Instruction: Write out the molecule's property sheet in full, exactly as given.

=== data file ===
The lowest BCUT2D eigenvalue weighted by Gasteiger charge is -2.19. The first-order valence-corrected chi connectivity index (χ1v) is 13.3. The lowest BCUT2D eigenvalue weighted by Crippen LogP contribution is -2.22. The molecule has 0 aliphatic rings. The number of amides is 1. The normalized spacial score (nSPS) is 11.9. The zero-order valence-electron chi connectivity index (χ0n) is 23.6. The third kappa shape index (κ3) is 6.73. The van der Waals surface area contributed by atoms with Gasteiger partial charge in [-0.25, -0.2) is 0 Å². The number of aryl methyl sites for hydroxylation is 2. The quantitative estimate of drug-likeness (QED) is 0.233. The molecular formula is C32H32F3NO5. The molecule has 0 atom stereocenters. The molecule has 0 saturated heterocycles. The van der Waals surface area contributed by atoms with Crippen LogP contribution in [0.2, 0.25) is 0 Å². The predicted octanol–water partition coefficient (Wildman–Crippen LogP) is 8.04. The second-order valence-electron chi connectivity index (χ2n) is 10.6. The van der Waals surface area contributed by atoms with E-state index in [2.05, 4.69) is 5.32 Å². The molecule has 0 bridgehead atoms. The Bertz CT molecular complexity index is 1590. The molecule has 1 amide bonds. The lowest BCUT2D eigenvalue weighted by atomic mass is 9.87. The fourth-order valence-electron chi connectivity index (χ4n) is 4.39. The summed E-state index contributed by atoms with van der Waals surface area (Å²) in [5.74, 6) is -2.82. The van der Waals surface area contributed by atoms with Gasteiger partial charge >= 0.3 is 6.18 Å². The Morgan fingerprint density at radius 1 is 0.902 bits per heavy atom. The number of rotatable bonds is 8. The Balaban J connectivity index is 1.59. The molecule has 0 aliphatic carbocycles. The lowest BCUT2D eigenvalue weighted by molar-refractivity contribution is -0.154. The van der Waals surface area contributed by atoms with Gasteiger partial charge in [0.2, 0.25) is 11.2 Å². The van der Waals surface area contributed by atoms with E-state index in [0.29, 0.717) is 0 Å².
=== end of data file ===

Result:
The lowest BCUT2D eigenvalue weighted by Gasteiger charge is -2.19. The first-order valence-corrected chi connectivity index (χ1v) is 13.3. The lowest BCUT2D eigenvalue weighted by Crippen LogP contribution is -2.22. The molecule has 0 aliphatic rings. The number of amides is 1. The normalized spacial score (nSPS) is 11.9. The zero-order valence-electron chi connectivity index (χ0n) is 23.6. The third kappa shape index (κ3) is 6.73. The van der Waals surface area contributed by atoms with Gasteiger partial charge in [-0.25, -0.2) is 0 Å². The number of aryl methyl sites for hydroxylation is 2. The quantitative estimate of drug-likeness (QED) is 0.233. The molecular formula is C32H32F3NO5. The molecule has 0 atom stereocenters. The molecule has 0 saturated heterocycles. The van der Waals surface area contributed by atoms with Crippen LogP contribution in [0.2, 0.25) is 0 Å². The predicted octanol–water partition coefficient (Wildman–Crippen LogP) is 8.04. The second-order valence-electron chi connectivity index (χ2n) is 10.6. The van der Waals surface area contributed by atoms with E-state index in [2.05, 4.69) is 5.32 Å². The molecule has 0 bridgehead atoms. The Bertz CT molecular complexity index is 1590. The molecule has 1 amide bonds. The lowest BCUT2D eigenvalue weighted by atomic mass is 9.87. The fourth-order valence-electron chi connectivity index (χ4n) is 4.39. The summed E-state index contributed by atoms with van der Waals surface area (Å²) in [5.74, 6) is -2.82. The van der Waals surface area contributed by atoms with Gasteiger partial charge >= 0.3 is 6.18 Å². The Morgan fingerprint density at radius 1 is 0.902 bits per heavy atom. The number of rotatable bonds is 8. The Balaban J connectivity index is 1.59. The molecule has 0 aliphatic carbocycles. The lowest BCUT2D eigenvalue weighted by molar-refractivity contribution is -0.154. The van der Waals surface area contributed by atoms with Gasteiger partial charge in [0.2, 0.25) is 11.2 Å². The van der Waals surface area contributed by atoms with E-state index in [0.29, 0.717) is 0 Å².